Can Waste Heat Generate Electricity? These Bengaluru Researchers Say Yes!

Indian researcher develop material that will conduct electricity but not heat

Researchers at Jawaharlal Nehru Centre for Advanced Scientific Research have created a material that will conduct electricity but not heat!

Did you know that when we burn fuel in a car engine, only about 30% of the total energy is used to drive the car?

What about the other 70%?

Well, most of it dissipates as heat. This wastage of energy seems unavoidable unless we master the thermo-electric effect.

The thermoelectric effect is as simple as it is fascinating. In 1821–3 Thomas Johann Seebeck found that a circuit made from two dissimilar metals, with junctions at different temperatures would produce a flow of electrons producing an electric field—and hence the thermoelectric effect was discovered.

So, theoretically, if we can maintain two ends of a metal in different temperature, there will be a flow of electrons from the hot side to the cool. The problem is that though, most electricity conducting materials are good thermal conductors as well.

So, we need a material which satisfies not only the condition of its inability to transfer heat but also its capacity to conduct electrons. Fascinatingly, the PhD students at the Jawaharlal Nehru Centre for Advanced Scientific Research, Bengaluru, have just created an element that satisfies the said conditions.

Indian researcher develop material that will conduct electricity but not heat
Source: Wiki

Led by Dr Kanishka Biswas, the students have managed to synthesise a new element that is a compound of Silver Copper Telluride (AgCuTe). The new element can not only conduct electricity very well but is also environmentally benign meaning it can be used in large-scale applications, with less impact to the environment.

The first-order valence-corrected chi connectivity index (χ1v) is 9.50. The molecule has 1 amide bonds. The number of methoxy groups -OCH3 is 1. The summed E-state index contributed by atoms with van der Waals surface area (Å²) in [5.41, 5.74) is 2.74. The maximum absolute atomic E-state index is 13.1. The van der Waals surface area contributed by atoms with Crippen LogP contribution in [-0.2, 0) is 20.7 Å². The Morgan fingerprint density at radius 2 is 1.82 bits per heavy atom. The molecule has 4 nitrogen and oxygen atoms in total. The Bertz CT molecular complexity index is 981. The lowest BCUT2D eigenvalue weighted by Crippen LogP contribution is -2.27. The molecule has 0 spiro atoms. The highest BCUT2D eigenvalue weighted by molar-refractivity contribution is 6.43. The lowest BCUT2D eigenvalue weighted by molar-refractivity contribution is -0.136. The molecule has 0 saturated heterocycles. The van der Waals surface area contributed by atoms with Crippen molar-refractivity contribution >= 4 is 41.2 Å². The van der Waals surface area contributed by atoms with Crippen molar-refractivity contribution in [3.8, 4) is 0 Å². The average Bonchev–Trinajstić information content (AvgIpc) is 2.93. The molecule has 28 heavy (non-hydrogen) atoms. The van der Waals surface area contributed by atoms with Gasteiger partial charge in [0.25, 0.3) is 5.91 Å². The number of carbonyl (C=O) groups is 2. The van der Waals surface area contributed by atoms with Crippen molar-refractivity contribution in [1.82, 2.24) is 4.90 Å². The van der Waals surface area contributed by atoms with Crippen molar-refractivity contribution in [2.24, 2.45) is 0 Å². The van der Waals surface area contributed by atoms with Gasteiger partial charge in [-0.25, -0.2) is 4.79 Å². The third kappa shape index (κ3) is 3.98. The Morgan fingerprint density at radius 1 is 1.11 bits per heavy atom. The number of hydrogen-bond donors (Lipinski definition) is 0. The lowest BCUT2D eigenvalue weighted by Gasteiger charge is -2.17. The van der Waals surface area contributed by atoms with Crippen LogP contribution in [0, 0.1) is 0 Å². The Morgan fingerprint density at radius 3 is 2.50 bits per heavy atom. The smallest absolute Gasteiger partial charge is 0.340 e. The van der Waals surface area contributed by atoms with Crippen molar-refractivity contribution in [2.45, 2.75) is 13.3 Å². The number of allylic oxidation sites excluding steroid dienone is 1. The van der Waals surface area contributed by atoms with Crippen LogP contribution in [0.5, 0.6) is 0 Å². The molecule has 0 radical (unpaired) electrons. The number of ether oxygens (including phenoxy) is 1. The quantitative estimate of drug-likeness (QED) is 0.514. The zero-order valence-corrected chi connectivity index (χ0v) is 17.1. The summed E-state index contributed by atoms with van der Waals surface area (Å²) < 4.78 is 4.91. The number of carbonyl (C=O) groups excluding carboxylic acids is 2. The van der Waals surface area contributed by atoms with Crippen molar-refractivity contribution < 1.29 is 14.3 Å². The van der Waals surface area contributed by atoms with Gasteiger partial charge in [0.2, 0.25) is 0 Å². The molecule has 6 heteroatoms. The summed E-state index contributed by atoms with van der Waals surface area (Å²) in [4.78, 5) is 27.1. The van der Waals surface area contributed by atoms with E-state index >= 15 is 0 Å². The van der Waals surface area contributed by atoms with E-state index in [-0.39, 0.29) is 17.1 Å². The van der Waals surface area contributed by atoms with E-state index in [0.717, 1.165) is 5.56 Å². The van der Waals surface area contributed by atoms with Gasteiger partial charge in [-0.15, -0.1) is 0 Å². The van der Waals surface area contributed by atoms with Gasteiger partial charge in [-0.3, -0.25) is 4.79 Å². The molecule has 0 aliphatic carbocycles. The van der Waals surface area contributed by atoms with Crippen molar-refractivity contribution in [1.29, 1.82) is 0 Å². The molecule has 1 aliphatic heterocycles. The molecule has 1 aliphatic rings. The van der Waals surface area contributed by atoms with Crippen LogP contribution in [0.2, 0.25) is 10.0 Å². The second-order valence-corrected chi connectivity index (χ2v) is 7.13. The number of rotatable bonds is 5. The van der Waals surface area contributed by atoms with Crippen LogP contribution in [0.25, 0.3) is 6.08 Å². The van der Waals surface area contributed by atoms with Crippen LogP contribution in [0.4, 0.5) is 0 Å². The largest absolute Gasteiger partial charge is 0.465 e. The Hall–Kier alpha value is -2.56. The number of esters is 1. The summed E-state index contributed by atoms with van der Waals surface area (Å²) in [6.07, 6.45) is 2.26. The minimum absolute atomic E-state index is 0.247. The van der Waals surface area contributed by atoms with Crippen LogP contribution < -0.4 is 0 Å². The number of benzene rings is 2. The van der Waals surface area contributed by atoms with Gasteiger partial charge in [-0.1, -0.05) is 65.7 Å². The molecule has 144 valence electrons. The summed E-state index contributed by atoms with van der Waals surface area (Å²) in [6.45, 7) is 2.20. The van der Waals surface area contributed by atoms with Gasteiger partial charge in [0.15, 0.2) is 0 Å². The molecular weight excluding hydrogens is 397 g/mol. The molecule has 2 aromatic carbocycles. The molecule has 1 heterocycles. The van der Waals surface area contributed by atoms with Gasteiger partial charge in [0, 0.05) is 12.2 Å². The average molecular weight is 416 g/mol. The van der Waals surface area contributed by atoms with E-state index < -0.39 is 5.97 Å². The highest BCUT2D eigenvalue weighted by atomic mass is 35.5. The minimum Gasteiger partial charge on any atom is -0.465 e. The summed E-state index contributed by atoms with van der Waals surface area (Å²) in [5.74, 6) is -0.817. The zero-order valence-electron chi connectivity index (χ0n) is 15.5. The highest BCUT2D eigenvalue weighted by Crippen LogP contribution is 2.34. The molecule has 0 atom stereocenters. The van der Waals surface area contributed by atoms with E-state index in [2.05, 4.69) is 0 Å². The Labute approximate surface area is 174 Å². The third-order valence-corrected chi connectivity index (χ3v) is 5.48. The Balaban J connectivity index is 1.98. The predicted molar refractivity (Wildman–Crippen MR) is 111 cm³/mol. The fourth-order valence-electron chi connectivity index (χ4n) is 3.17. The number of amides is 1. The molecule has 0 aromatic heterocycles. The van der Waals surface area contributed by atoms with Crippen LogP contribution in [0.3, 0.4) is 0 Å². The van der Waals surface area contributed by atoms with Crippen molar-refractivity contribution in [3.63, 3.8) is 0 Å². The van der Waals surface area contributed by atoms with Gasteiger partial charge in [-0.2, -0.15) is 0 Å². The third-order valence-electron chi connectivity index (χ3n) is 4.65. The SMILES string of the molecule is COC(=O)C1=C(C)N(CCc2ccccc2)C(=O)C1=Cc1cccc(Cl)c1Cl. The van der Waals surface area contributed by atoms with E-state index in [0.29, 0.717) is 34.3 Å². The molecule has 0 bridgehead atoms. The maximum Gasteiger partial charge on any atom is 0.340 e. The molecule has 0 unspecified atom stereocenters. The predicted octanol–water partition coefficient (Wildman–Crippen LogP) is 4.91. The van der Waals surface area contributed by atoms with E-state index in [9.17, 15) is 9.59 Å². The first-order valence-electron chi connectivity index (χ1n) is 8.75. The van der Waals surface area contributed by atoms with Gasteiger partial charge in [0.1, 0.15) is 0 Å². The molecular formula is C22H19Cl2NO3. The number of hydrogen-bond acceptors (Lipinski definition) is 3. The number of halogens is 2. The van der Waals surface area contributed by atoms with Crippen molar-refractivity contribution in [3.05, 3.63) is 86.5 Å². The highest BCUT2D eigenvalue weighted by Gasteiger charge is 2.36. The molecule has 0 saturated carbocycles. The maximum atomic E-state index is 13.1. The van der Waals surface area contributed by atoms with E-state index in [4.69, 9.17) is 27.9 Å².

Biswas spoke to the Indian Express that the unique property is due to the structure of the new compound. While electrons are free to move around ensuring electrical conductivity, the lattices of Tellurium are unusually rigid. The lattices of silver also vibrate very slowly, thereby, inhibiting the conduction of heat.

So, with proper implementation, the compound can convert waste heat into electricity with a calculated efficiency of 14% and can be useful for significant industries where a massive amount of generated waste heat has the potential to be converted it into electricity. This is, if the engineering work attached to it is developed in due course said Dr Kanishka Biswas.

Hey, see how else electricity can be generated innovatively : Slow Streams? No problem. This Innovation Will Harness Electricity There Too!

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